Thanks Thanks:  0
Page 1 of 2 1 2 LastLast
Results 1 to 15 of 22

Thread: 1 year life span on caches

  1. #1
    Third-Degree-Witch Guest

    Default

    Having read several threads regarding damage. wear & tear etc at cache sites recently i put forward an idea of limited cache life in rural areas and nobody really picked up on it.
    My suggestion is this....Would it not be a good idea to limit rural caches to a maximum of 1 year lifespan ?.Firstly....in my humble opinion i think a cache has been visited by most ardent cachers by then in any case.Secondly..A old 'worn out' cache hogs the general area stopping the introduction of new caches..Thirdly..the whole area around any rural cache is usually knackered after 6 months,with destruction and a super highway in great evidence,thus taking any enjoyment out of the area and hunt itself.
    Limiting cache life in the countryside would allow new caches for us to find and far more importantly allow the old sites to 'heal' and recover from the wear & tear inflicted by over zealous hunters.I believe something like this would benefit the sport greatly and also our flora & fauna.
    just an idea........discuss

    TDW (jon)

  2. #2

    Join Date
    Jan 1970
    Posts
    0

    Default

    Strangely, I agree with Jon here.

    having seen the damage accessing some caches causes. I think it would give the area chance to recover.

  3. #3
    SSC&B Guest

    Default

    I'm relatively new to this game but can understand where you're coming from.

    mebbe a yearly review of caches would be a good idea (i.e. moving them about)

    I think a review should be mandatory personally, as it appears there are many caches where people just "dump" them and then don't bother visiting them again. Also, people leave the game and their caches remain unadopted.

    i can understand that where someone has lots of caches, it's probably hard to visit them monthly, but a local pair to me (I'm sure you know who I mean TDW) seem to visit theirs on a regular basis and also encourage others to help maintain them

  4. #4
    nobbynobbs Guest

    Default

    don't like the idea that it has to be moved after one year as some really good ones still exist that have been arround far longer.
    would agreeto a mandatory review, requiring a visit and repair of any damage by the owner.
    responsible owners visit more than that and it would set a precident to archive long abandoned caches.

  5. #5

    Join Date
    Jun 2003
    Location
    St Helens, Lancs, UK
    Posts
    90

    Default

    Sorry I don't agree with the idea of "resting" caches after a year. As has been stated, most of the "ardent" cachers have created the geocaching motorway trails to the cache in the first few weeks and visits are much reduced after that so natural recovery can take place anyway. If there is a real problem in this respect maybe a small move in the location could be undertaken, and this need not wait for the year to be up. But really if this is necessary the original hiding place might have been a bit unsuitable.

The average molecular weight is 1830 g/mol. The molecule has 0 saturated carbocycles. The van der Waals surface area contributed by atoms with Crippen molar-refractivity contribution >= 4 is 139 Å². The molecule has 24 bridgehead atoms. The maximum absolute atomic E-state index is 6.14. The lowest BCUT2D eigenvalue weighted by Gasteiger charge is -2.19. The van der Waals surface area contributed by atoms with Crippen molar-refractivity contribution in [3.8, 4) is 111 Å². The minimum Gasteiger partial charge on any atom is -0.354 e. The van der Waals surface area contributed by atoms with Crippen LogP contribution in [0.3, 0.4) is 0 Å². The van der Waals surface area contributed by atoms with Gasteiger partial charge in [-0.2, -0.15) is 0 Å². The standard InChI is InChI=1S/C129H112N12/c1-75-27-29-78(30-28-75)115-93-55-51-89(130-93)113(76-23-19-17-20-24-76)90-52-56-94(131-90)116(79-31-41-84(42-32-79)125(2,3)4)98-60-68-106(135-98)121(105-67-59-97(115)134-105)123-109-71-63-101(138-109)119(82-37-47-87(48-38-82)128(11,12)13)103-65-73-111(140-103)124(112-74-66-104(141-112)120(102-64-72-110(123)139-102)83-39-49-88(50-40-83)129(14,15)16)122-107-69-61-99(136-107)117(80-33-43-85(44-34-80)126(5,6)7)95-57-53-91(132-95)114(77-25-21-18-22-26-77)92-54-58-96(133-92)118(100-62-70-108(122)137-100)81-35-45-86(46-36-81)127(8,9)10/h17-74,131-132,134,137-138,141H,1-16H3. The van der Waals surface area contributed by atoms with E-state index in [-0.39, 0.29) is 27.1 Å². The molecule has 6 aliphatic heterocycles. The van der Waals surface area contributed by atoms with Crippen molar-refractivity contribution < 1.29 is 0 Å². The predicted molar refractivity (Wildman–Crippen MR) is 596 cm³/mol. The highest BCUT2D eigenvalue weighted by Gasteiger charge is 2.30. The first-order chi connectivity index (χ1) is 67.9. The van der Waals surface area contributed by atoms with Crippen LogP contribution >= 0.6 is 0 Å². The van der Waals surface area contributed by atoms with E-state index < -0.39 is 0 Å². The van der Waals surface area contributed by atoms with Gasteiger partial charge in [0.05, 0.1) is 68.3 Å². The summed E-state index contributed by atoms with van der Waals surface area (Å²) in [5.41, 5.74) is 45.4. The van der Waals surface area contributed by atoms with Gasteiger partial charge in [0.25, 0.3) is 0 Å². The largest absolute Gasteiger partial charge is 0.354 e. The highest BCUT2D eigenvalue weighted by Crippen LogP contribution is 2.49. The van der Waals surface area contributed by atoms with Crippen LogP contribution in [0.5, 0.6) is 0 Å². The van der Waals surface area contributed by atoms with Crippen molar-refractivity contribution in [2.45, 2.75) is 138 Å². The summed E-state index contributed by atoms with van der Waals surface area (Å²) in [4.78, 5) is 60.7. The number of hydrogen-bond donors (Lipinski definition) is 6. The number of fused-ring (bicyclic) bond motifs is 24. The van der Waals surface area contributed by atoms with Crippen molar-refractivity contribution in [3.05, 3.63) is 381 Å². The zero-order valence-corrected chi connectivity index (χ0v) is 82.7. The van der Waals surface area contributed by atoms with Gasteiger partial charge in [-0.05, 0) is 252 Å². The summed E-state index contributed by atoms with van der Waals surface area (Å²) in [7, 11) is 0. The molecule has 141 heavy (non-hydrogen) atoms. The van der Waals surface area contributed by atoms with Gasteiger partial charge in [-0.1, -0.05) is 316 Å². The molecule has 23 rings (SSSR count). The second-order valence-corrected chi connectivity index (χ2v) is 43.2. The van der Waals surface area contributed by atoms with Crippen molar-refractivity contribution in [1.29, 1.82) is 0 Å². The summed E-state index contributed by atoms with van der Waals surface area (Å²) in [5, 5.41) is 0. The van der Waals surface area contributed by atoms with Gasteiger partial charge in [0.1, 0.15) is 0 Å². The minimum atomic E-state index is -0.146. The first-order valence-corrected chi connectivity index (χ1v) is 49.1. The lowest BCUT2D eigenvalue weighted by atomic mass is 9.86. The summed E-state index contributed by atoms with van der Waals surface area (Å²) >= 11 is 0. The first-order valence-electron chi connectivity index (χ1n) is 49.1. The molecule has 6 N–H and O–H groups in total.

It would be wrong in my opinion to deprive new cachers of the opportunity to find some of the old caches which have become classics. I am hoping to revisit at the weekend four caches which were originally hidden as part of an event four years ago and there are parts of the country which I visit fairly regularily but at intervals of more than a year.

    In some cases I accept that archival may be desirable, but not automatically on an annual basis.
    Enjoy your caching!

  6. #6
    Third-Degree-Witch Guest

    Default

    John,

    I read and take onboard your comments ..I agree that some classic caches would be affected..But surely the welfare of our countryside comes before a plastic tupperware box ?.We all know of the problems encountered with some authorites or landowners when setting caches,hardly suprising when they see the resulting damage etc caused in such a short time.i remember when i was a 'noob' finding worn out n obvious caches and it didnt fill me with a warm glow it has to be said.
    I was just suggesting that as our 'hobby' 'addiction' grows that maybe it would be responsible to show a more forward looking attitude as regard cache placing.Im sure any cache can be tweaked under the existing guidelines / rules,moving a waypoint micro or final cache is permissable and easily achieved.

  7. #7

    Join Date
    Jun 2003
    Location
    Chippenham, Wiltshire
    Posts
    2,142

    Default

    I'm with John here; cachers should review their caches regularly and withdraw those which have motorways, disturb the environment or are not successful for some reason. Indeed I do exactly this and have archived 30 so far for various reasons (oh no, only 71 left : ). However, I don't agree with an automatic archive.

    I don't think the idea of reserving or "hogging" an area exists in my area; there are several places whre I've had caches since 2002 that now have more than one within a mile. That's understandable because they are along escarpments in Wiltshire / Berkshire and providing they don't get closer than 0.1mile, it's not an issue.